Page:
I’ve covered the technology industry extensively, writing about myriad tech startups as well as big businesses like IBM, Microsoft and GE. During the mid to late 2000s, I was among the most-followed journalists reporting on the rise and fall of clean-tech investing. Some stories:
A series of stories in Xconomy on clean technology investing and entrepreneurship. The great clean-tech bubble burst long ago, but investors are entrepreneurs are still trying to innovate in energy and environment using different strategies.
The EV industry is crying out for radically better technologies, but it takes years to commercialize innovations and produce them at scale. Xconomy
The man who designed the X1 electric race car now thinks that making electric trucks is the way to disrupt the auto industry. Xconomy
Solar Survivors: Despite a brutal industry shakeout and the flight of venture capitalists, next-generation solar cell technologies from Silicon Valley startups show signs of maturing.
Small companies with a mix of government grants and angel investment try to forestall a global medical supply chain crunch.
Two companies have products–not research projects–that convert waste heat into electricity using thermoelectric modules. Xconomy
An MIT-hatched company built an exchange for buying and selling recycling fracking water. Xconomy
Despite cool technology, the company took on too much engineering and was surpassed by advances in batteries. Xconomy
Sarah Kearney wants philanthropists to act more like venture capitalists. MIT Tech Review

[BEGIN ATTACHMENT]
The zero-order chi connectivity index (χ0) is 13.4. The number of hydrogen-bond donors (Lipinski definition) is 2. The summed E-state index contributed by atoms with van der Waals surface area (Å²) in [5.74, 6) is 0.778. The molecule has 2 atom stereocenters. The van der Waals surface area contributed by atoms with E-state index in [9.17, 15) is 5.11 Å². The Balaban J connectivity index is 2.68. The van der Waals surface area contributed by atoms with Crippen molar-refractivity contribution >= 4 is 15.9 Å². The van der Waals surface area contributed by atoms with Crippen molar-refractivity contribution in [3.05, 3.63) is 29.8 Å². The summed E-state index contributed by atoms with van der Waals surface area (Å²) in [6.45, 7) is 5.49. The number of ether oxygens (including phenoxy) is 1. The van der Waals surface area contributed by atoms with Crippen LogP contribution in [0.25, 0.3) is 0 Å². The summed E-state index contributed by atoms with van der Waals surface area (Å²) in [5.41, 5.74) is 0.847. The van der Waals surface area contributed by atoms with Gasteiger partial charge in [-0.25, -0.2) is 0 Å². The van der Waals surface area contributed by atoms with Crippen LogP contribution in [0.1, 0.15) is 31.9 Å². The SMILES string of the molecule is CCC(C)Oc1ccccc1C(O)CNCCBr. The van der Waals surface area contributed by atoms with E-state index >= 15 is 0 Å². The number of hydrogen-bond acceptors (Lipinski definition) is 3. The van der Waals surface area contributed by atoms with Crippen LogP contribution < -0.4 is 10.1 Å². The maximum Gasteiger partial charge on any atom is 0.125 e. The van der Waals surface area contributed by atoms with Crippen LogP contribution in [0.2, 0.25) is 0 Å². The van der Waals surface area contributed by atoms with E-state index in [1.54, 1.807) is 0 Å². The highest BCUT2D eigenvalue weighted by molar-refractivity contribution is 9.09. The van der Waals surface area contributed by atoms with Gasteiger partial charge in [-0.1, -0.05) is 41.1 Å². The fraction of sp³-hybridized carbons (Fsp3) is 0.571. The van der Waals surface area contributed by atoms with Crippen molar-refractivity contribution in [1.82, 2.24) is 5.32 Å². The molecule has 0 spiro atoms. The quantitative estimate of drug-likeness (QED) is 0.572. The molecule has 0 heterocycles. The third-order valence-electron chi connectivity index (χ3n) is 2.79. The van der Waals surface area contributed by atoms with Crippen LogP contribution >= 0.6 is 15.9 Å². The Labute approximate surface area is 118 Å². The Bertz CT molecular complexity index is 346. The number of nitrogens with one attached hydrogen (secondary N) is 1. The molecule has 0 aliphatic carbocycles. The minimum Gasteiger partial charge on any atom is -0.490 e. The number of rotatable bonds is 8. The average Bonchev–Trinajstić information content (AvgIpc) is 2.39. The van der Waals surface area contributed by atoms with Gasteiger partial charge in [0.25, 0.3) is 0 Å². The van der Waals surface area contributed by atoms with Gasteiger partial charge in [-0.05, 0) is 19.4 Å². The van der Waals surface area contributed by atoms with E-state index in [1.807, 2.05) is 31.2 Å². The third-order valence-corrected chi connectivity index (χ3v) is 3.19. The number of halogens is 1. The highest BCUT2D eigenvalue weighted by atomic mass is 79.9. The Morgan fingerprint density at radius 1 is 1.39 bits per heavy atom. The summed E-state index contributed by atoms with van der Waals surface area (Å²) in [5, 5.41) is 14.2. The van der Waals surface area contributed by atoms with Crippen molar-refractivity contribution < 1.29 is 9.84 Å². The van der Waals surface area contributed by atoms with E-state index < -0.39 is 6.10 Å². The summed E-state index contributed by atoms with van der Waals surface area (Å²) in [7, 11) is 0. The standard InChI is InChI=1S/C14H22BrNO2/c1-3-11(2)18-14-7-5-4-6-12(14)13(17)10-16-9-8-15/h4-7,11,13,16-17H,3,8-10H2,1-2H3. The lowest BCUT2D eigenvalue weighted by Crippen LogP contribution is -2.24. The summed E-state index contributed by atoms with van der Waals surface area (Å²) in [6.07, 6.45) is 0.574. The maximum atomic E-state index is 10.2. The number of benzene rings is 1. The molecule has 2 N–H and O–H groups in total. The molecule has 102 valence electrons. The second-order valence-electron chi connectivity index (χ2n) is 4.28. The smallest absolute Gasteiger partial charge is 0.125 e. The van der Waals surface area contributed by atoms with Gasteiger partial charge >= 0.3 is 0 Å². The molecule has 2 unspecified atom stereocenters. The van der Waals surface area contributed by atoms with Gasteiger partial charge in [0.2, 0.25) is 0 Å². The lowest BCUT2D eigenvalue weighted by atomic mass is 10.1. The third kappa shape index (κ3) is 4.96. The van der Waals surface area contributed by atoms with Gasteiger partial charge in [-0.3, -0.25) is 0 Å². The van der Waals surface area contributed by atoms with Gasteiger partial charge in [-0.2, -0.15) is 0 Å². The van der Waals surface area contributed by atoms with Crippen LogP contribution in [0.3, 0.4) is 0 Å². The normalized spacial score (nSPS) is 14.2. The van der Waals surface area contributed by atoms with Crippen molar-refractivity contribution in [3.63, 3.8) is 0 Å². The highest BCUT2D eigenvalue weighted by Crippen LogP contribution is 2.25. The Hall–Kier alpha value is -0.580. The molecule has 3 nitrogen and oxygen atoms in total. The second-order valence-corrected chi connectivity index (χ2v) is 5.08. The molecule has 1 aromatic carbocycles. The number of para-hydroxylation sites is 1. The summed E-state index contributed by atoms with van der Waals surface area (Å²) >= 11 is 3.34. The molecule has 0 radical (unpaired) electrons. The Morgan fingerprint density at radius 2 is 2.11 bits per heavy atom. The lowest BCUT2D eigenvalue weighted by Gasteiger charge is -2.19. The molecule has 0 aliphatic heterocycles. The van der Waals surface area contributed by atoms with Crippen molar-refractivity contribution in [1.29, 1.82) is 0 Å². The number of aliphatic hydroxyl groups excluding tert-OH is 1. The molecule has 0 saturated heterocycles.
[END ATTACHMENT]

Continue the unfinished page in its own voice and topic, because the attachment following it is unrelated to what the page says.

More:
Businesses will bear the brunt of disruptions from climate change, even industries not normally considered at high risk. Guardian Sustainable Business
The future of children’s programming is on tablets and phones, which creates thorny legal and technical issues for producers.
NGEN Partners and other venture-capital firms are switching from clean energy technology to health and sustainability
Why Grid Energy Storage is Poised to Grow as Commercial Solar Did (Greentech Media)
A solar-powered microgrid demonstrates the potential of coupling big batteries with commercial solar. But the key ingredient is financing.
The Dog Days of Solar (MIT Technology Review)
It’s not enough to have compelling technology—small solar companies need a solid business model, rich partners, and manufacturing know-how.
Should the Government Fund Applied Research? (MIT Technology Review)
The ARPA-E research agency funds R&D that is not advanced enough for the private sector to take on. Now its focus on alternative energy puts it in the political crosshairs.
It’s no secret that venture capitalists largely stumbled in clean tech. Where has the energy startup activity moved to?
A cluster of acoustics companies design and, in some cases, manufacture audio gear in Massachusetts.
Profile of solar entrepreneur who predicts residential solar can remain cost-competitive even once federal and state subsidies are cut in 2016.
Smaller solar companies need to improve cell efficiency and partner with larger companies to get a foothold in an environment of rapidly falling panel prices.
The Chinese solar giant is in deep financial trouble but even its collapse wouldn’t be enough to stabilize a massively oversupplied market.
New rules for green-tech startups (Forbes)
The latest numbers of venture capital investment in clean technology show a worrying trend toward less early-stage investing and a more important role for large corporate investors.
Little-known outside of energy, ARPA-E has provided Boston-area energy startups much needed capital while other investors fade.
Evergreen Solar was a darling of Massachusetts politicians until it fell apart. But there’s plenty to learn from what went wrong at this once-promising company.
Green-tech startups–and innovation–will slow as investors cool on energy. Here’s why we need a leaner, meaner green tech 2.0.
Corporate partners are vital to nurturing innovations from green-tech start-ups and giving them the gravitas they need to scale beyond niche products.
In the enterprise software market, the message is clear: It’s time to hunt or be hunted.